How to innovate like a start-up when you’re not one
The assumption with innovation is that smaller is better. Small means simple, agile, free of red tape.
And in some cases there’s truth to that assumption. The list of now-massive companies started in garages includes Google, Apple, Amazon and Disney – all worth billions of dollars now, but there was a time when only their ideas were big.
Sure, those companies might have been smaller and more nimble in those days. But can you really say Amazon isn’t innovative now, even with its 230,000 employees across the world?
The ability to develop new ideas and take them to market doesn’t only depend on a company’s size. With the right culture, even the biggest enterprises can be innovative.
Our Alpha Projects programme is a perfect example of this – an established tech business giving people the freedom to come forward with new ideas, then helping them turn those ideas into tangible products or services.
But this can’t happen overnight. Cultural change in any company is difficult to achieve, and in larger organisations it’s even more challenging. But there are a few steps you can take to help achieve it in the long run.
Here’s how you can innovate like a small company even if you’re not…
Let good ideas filter up
There was a time when top-down management hierarchies were the norm, with a team of directors at the top telling everyone else what to do.
Today, however, we’re seeing many more companies take on more of a flat management structure. Mark Zuckerberg famously sits at an ordinary desk with all the ‘regular’ employees at Facebook HQ.
Of course you have to have some kind of hierarchy – somebody has to run the place! But by creating an atmosphere where everyone is approachable and all voices have the right to be heard, you are much less likely to miss out on a great idea a more junior employee might have.
But you have to make it easy to harness those ideas. This could be through having the right reporting structure.
Give people freedom to fail
A quick Google of the phrase ‘famous failures’ will give you a list of now-successful people – the likes of J.K. Rowling and Bill Gates – who fell down before they made it. Often multiple times.
Failure doesn’t have to be something to fear anymore. It doesn’t spell the end – it simply means it’s time to try again, test, tweak, keep failing until it does work.
If your employees are scared of failing they’re much less likely to risk pursuing what could end up being the next billion-pound idea.
Support development of ideas
Let’s face it: ideas are cheap.
How many people sat in a pub or restaurant at some point saying how they wished taxis were cheaper and easier to order? Quite a few, probably. But only one set of people actually took that idea far enough to turn it into a fully fledged business.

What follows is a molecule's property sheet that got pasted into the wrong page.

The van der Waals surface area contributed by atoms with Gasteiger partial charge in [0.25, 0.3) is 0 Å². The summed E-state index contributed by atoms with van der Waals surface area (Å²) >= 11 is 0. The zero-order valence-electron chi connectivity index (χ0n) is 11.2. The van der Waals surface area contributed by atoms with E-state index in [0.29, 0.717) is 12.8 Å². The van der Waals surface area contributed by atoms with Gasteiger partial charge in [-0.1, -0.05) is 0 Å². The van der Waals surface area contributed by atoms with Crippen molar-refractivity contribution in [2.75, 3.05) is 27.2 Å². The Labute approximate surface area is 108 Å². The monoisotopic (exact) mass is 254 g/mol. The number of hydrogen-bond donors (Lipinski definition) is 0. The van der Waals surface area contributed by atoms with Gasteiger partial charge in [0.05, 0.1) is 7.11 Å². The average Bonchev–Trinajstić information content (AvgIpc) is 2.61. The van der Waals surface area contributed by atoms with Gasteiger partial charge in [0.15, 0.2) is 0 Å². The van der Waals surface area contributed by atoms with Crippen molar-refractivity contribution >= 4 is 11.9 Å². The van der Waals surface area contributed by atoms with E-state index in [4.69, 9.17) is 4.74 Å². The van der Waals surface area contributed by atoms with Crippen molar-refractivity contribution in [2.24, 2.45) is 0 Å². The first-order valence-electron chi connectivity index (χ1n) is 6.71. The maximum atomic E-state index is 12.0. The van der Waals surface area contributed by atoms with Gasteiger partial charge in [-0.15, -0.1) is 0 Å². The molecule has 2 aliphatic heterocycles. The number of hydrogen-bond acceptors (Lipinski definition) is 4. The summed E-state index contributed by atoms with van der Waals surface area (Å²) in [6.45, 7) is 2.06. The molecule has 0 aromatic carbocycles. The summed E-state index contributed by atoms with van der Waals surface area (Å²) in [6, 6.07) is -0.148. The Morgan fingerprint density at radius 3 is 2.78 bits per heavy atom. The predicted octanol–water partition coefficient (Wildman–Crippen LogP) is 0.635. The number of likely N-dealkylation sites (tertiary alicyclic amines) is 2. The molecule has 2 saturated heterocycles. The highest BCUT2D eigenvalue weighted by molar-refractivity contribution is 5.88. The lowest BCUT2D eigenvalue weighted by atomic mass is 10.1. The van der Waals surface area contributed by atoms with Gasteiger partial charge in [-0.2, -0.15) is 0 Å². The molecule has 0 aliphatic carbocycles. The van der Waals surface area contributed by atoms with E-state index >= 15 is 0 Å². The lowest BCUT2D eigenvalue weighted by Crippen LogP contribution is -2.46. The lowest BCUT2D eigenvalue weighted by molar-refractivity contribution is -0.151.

If a good idea alone was enough we’d all be millionaires. Good ideas take a lot of investment before they start providing any returns.
And I’m not just talking about financial investment. There’s another arguably more valuable resource you need to provide: time.
Even in today’s world there’s no such thing as overnight success. Make sure you give people the time and mentoring they need, even if that means taking them away from their day jobs at certain points or for a set period of time.
Employ entrepreneurial people
You don’t have to own your own business to be entrepreneurial. Really it’s a state of mind – the ability to spot opportunities and the passion and drive to see them through to completion.
Your company might already be full of entrepreneurs-in-the-making, and it’s important to give those people the opportunity to show what they can do (some of the points mentioned above could help with that).
But equally you should always be trying to hire people who are entrepreneurial by nature – people who want to make their mark rather than simply do their time and go home again.
A company’s culture is largely defined by its people, so if you want a culture of innovation your hiring criteria needs to reflect that.
Finally, make sure you shout about it when things go right.
This acts as a great form of internal PR – “Look, this person came up with a brilliant idea and we helped them turn it into reality. It could be you next time.”
By advertising successes you’ll also encourage more people to come forward with ideas or dedicate time and effort to coming up with them in the first place.
The long-term result? An ideas-driven culture that will allow large organisations to take on even their smallest, nimblest rivals when it comes to innovation.
Read more about Alpha Projects to see how we’re fostering start-up style innovation at Cisco.Tags: